To provide for interaction with a user, embodiments of the invention can be implemented on a computer having a display device, e.g., a CRT (cathode ray tube) or LCD (liquid crystal display) monitor, for displaying information to the user and a keyboard and a pointing device, e.g., a mouse or a trackball, by which the user can provide input to the computer. Other kinds of devices can be used to provide for interaction with a user as well; for example, feedback provided to the user can be any form of sensory feedback, e.g., visual feedback, auditory feedback, or tactile feedback; and input from the user can be received in any form, including acoustic, speech, or tactile input.
Embodiments of the invention can be implemented in a computing system that includes a back-end component, e.g., as a data server, or that includes a middleware component, e.g., an application server, or that includes a front-end component, e.g., a client computer having a graphical user interface or a web browser through which a user can interact with an implementation of the invention, or any combination of such back-end, middleware, or front-end components. The components of the system can be interconnected by any form or medium of digital data communication, e.g., a communication network. Examples of communication networks include a local area network (“LAN”) and a wide area network (“WAN”), e.g., the Internet.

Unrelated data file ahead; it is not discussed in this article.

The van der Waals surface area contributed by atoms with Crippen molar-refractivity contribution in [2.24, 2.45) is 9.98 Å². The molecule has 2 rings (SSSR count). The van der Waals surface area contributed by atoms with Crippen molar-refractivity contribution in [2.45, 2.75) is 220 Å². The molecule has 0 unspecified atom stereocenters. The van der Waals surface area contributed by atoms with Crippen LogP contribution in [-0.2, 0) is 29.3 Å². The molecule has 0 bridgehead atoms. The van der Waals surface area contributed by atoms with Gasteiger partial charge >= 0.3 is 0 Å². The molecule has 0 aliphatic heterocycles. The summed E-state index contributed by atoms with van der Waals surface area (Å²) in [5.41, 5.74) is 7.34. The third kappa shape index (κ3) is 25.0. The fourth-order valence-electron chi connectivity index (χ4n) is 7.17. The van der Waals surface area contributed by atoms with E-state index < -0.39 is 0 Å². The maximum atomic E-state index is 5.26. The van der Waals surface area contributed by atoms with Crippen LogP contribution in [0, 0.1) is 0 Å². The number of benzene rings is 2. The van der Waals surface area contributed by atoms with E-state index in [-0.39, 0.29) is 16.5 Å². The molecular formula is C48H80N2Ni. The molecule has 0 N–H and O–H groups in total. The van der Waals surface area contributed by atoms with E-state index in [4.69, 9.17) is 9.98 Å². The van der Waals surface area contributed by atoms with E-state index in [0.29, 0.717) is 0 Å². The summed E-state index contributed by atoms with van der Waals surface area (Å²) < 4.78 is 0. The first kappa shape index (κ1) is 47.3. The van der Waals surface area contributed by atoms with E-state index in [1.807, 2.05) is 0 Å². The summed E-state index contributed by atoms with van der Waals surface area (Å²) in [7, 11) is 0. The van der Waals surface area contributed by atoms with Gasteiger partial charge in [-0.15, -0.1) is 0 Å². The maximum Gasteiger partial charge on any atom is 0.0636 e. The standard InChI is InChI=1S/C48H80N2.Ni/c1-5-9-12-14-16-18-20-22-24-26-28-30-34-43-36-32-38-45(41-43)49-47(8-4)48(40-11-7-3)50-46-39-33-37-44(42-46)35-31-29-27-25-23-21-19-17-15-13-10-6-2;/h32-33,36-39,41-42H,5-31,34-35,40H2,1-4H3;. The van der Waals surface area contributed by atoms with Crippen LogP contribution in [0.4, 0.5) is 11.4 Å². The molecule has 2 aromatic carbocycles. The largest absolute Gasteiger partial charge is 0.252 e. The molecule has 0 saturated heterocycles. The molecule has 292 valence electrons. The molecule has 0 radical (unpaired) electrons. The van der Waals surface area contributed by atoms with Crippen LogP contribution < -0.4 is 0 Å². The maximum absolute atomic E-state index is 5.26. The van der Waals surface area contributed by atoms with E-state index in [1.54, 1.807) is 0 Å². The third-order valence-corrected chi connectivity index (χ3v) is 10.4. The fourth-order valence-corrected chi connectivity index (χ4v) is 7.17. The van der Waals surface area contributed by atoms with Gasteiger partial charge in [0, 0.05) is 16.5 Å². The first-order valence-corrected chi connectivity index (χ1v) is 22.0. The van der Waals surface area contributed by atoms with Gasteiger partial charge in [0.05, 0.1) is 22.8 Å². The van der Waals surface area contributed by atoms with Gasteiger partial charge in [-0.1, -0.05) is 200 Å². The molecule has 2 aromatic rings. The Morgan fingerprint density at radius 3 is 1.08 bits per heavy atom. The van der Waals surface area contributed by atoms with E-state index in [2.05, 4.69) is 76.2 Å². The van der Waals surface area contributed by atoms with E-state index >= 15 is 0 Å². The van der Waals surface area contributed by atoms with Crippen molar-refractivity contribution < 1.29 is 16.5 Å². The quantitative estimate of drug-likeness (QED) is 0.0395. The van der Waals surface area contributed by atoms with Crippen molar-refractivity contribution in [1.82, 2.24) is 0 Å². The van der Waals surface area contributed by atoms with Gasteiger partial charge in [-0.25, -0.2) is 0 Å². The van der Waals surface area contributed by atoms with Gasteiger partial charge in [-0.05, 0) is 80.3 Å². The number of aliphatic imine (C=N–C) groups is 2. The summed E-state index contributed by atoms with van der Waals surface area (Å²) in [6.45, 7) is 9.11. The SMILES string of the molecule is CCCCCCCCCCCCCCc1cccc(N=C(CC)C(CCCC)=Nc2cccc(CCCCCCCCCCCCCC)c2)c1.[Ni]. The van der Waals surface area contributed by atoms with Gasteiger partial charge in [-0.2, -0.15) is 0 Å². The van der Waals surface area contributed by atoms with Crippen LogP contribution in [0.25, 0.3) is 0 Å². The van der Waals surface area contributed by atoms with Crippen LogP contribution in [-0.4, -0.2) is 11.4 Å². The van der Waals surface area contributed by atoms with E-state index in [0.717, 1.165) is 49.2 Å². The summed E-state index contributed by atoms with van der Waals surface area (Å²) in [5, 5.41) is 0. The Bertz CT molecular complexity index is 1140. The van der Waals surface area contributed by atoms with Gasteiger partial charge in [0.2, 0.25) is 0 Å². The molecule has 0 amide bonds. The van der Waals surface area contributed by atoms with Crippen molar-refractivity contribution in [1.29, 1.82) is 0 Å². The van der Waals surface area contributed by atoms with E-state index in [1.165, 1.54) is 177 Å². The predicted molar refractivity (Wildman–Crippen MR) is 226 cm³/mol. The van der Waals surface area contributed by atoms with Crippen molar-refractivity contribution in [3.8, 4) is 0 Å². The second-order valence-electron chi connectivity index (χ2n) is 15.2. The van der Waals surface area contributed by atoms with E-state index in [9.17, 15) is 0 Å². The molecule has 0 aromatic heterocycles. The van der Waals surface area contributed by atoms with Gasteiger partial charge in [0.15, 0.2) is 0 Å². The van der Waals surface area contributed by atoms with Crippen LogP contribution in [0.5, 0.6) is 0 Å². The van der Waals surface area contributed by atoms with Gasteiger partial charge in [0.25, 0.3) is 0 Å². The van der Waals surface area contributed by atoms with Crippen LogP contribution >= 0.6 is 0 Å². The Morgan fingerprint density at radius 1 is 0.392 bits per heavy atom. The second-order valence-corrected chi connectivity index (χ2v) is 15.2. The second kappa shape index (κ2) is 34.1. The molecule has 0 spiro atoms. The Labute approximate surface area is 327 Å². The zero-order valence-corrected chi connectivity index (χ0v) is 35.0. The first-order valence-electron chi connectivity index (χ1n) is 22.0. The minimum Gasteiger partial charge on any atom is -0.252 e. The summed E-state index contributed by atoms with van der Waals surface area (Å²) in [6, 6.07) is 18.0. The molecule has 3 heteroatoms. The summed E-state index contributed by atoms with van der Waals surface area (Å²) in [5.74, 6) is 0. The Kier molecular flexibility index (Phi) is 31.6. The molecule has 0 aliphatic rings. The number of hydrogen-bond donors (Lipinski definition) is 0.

The computing system can include clients and servers. A client and server are generally remote from each other and typically interact through a communication network. The relationship of client and server arises by virtue of computer programs running on the respective computers and having a client-server relationship to each other.
Particular embodiments of the invention have been described. Other embodiments are within the scope of the following claims. For example, the steps recited in the claims can be performed in a different order and still achieve desirable results.
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|U.S. Classification||707/803, 707/810|
|International Classification||G06F7/00, G06F17/30|
|Cooperative Classification||G06F17/30867, G06Q30/02|
|European Classification||G06F17/30W1F, G06Q30/02|
|May 19, 2010||AS||Assignment|
Owner name: GOOGLE INC., CALIFORNIA
Free format text: ASSIGNMENT OF ASSIGNORS INTEREST;ASSIGNORS:DATAR, MAYUR;GARG, ASHUTOSH;REEL/FRAME:024410/0147
Effective date: 20050815
|Dec 15, 2014||FPAY||Fee payment|
Year of fee payment: 4